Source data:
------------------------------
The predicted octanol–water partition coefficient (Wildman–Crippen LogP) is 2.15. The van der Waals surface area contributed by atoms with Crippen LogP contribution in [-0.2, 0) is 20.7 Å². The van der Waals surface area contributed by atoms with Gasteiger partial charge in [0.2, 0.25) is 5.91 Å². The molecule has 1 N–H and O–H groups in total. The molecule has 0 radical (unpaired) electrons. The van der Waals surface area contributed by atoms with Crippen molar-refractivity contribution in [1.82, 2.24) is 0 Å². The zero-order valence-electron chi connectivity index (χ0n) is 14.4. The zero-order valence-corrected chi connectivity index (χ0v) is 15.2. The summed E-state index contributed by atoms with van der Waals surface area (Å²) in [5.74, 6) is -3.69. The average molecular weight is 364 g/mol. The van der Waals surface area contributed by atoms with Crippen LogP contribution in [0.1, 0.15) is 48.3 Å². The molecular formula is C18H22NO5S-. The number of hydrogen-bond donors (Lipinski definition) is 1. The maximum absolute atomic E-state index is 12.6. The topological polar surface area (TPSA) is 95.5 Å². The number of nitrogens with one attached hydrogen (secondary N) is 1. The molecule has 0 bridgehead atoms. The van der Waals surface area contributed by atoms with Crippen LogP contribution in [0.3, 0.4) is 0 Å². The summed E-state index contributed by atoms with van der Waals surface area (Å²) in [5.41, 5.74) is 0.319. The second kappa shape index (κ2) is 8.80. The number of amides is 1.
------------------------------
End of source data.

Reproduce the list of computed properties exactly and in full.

The predicted octanol–water partition coefficient (Wildman–Crippen LogP) is 2.15. The van der Waals surface area contributed by atoms with Crippen LogP contribution in [-0.2, 0) is 20.7 Å². The van der Waals surface area contributed by atoms with Gasteiger partial charge in [0.2, 0.25) is 5.91 Å². The molecule has 1 N–H and O–H groups in total. The molecule has 0 radical (unpaired) electrons. The van der Waals surface area contributed by atoms with Crippen molar-refractivity contribution in [1.82, 2.24) is 0 Å². The zero-order valence-electron chi connectivity index (χ0n) is 14.4. The zero-order valence-corrected chi connectivity index (χ0v) is 15.2. The summed E-state index contributed by atoms with van der Waals surface area (Å²) in [5.74, 6) is -3.69. The average molecular weight is 364 g/mol. The van der Waals surface area contributed by atoms with Crippen LogP contribution in [0.1, 0.15) is 48.3 Å². The molecular formula is C18H22NO5S-. The number of hydrogen-bond donors (Lipinski definition) is 1. The maximum absolute atomic E-state index is 12.6. The topological polar surface area (TPSA) is 95.5 Å². The number of nitrogens with one attached hydrogen (secondary N) is 1. The molecule has 0 bridgehead atoms. The van der Waals surface area contributed by atoms with Crippen LogP contribution in [0.3, 0.4) is 0 Å². The summed E-state index contributed by atoms with van der Waals surface area (Å²) in [5.41, 5.74) is 0.319. The second kappa shape index (κ2) is 8.80. The number of amides is 1.